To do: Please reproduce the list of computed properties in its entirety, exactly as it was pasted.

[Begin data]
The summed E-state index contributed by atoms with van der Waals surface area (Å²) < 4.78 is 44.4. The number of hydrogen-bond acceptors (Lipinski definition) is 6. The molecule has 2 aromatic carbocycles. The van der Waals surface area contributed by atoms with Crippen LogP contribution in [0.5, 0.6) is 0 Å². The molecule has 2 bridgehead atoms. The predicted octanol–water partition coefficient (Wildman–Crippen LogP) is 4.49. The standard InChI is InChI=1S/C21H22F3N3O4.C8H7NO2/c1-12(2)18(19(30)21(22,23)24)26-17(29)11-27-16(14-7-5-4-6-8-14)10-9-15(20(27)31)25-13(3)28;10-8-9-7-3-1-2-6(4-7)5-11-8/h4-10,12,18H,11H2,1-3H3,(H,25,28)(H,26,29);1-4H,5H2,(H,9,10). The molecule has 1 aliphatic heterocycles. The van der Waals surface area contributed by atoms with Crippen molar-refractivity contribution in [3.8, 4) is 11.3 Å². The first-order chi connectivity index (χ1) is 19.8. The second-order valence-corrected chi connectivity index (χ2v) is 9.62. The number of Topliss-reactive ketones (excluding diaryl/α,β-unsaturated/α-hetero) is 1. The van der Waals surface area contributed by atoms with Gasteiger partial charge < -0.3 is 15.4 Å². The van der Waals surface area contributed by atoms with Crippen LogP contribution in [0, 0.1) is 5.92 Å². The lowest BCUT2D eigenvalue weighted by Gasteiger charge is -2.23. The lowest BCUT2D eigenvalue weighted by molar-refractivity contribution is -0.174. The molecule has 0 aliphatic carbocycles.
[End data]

The summed E-state index contributed by atoms with van der Waals surface area (Å²) < 4.78 is 44.4. The number of hydrogen-bond acceptors (Lipinski definition) is 6. The molecule has 2 aromatic carbocycles. The van der Waals surface area contributed by atoms with Crippen LogP contribution in [0.5, 0.6) is 0 Å². The molecule has 2 bridgehead atoms. The predicted octanol–water partition coefficient (Wildman–Crippen LogP) is 4.49. The standard InChI is InChI=1S/C21H22F3N3O4.C8H7NO2/c1-12(2)18(19(30)21(22,23)24)26-17(29)11-27-16(14-7-5-4-6-8-14)10-9-15(20(27)31)25-13(3)28;10-8-9-7-3-1-2-6(4-7)5-11-8/h4-10,12,18H,11H2,1-3H3,(H,25,28)(H,26,29);1-4H,5H2,(H,9,10). The molecule has 1 aliphatic heterocycles. The van der Waals surface area contributed by atoms with Crippen molar-refractivity contribution in [3.8, 4) is 11.3 Å². The first-order chi connectivity index (χ1) is 19.8. The second-order valence-corrected chi connectivity index (χ2v) is 9.62. The number of Topliss-reactive ketones (excluding diaryl/α,β-unsaturated/α-hetero) is 1. The van der Waals surface area contributed by atoms with Gasteiger partial charge < -0.3 is 15.4 Å². The van der Waals surface area contributed by atoms with Crippen LogP contribution in [0, 0.1) is 5.92 Å². The lowest BCUT2D eigenvalue weighted by Gasteiger charge is -2.23. The lowest BCUT2D eigenvalue weighted by molar-refractivity contribution is -0.174. The molecule has 0 aliphatic carbocycles.